Feed Spammers, Content, and Creativity
Over the summer I cut back on my Instagram posts, mainly because I was working as a graduate assistant at the VCFA summer residency and then traveling. I was surprised that I didn’t lose followers, even though my “like” count was a bit down immediately on my return. (My numbers have bounced back since.)
My first year of Instagram has made me aware of a certain type of poster known as a “feed spammer.” In an effort to build followers quickly, the feed spammer puts up multiple posts — sometimes dozens of posts — a day. If the photos aren’t good, no one likes, no one follows, and the person either quits or rethinks his or her strategy, focusing on only the best photos.
But what if the person IS good? I have followed about a dozen good to excellent Lego photographers who post multiple pictures daily. But then I see problems — too many photos that look alike, some less-than-quality photos in the mix, sloppy captioning. And the biggest problem — the photographer builds up a fan base in the space of one or two months, and then burns out. Great photos — and then no more. I think, “Why couldn’t that person put up one photo a day and entertain us for an entire year or more?” because the entertainment value of a photo — no matter how good it is — diminishes with each multiple in a short space of time.
The problem of feed spammers, with their associated diminishing returns and potential for burnout (theirs and mine), occurred to me in the course of a recent discussion with other writers about the pace at which some authors’ books are coming out these days. It took me 22 years to write Gringolandia and get it published. It came out three years after my adult novel, Dirt Cheap, which came out three years after Once Upon a Cuento. Until Curbstone Press folded, I was on the “three-year plan” and envied those authors — including one in my critique group at the time — who had books coming out every two years. After Curbstone’s demise, there were four years between Gringolandia and Rogue with a manuscript in between gathering dust on a shelf.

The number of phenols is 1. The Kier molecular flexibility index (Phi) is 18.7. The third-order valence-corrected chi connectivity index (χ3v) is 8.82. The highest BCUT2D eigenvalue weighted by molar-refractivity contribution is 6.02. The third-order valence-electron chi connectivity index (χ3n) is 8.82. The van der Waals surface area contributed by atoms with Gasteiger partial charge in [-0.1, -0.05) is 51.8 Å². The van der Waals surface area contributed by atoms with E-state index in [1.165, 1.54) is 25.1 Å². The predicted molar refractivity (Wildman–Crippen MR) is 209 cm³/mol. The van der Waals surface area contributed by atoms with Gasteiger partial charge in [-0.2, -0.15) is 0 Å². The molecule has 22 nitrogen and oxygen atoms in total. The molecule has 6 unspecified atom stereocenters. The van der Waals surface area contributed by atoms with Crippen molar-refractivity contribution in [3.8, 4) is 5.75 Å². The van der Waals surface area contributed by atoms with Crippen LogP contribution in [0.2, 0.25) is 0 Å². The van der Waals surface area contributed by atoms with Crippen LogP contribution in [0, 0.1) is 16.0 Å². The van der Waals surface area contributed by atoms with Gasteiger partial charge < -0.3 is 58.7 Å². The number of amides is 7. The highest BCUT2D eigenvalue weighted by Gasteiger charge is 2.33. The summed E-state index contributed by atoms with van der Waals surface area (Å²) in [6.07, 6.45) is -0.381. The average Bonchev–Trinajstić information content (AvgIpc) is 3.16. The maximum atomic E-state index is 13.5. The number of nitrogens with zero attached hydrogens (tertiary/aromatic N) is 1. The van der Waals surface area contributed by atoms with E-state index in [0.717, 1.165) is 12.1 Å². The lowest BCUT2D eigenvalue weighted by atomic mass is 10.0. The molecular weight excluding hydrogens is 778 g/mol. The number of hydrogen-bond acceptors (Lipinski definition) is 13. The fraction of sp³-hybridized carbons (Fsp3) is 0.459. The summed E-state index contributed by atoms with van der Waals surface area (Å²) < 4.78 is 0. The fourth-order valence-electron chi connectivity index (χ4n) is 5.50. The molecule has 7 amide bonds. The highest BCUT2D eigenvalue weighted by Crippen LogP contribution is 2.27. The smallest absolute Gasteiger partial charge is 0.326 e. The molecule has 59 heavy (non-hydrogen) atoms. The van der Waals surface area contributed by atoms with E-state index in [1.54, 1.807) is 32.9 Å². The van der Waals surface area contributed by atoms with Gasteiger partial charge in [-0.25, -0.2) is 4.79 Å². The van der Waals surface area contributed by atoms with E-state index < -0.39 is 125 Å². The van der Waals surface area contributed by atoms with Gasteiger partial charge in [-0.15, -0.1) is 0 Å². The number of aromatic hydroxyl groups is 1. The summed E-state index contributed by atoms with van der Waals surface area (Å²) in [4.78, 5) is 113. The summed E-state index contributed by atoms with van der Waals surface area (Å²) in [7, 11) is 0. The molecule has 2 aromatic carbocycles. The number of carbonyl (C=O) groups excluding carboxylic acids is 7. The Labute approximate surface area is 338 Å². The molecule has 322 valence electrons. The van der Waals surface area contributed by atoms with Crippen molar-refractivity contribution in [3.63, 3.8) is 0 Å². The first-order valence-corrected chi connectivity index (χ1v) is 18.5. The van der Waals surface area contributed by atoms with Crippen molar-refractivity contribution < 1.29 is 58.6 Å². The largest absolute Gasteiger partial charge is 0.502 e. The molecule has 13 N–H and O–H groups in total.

Nowadays, I see authors with books coming out every year, or even twice a year. Post-Gringolandia, I consider myself a fast writer, but I can’t write and revise a novel in less than a year, and if I did, it would be because I’d plagiarized myself, lifting large amounts of characterization, plot, and verbiage from previously published work. At best, I would become like the feed spammers whose pictures look alike. At worst, I would be putting out work that isn’t ready, thereby testing the patience and loyalty of my fans.
According to the authors with whom I’ve spoken, the buzzword now among corporate publishers is “branding” — the regular release of predictable content to keep fans satisfied. But is it sustainable without burning out the writer and his or her readers? And does the publishing of fiction for children and teens then become less creative endeavor and more the churning out of content for a corporate entertainment industry?
Asking these questions will probably not endear me to the executives of this same corporate entertainment industry. But as a creative person — and one who appreciates the creative work of others — I know these questions need to be asked if we are to honor and encourage the best work of our writers and artists.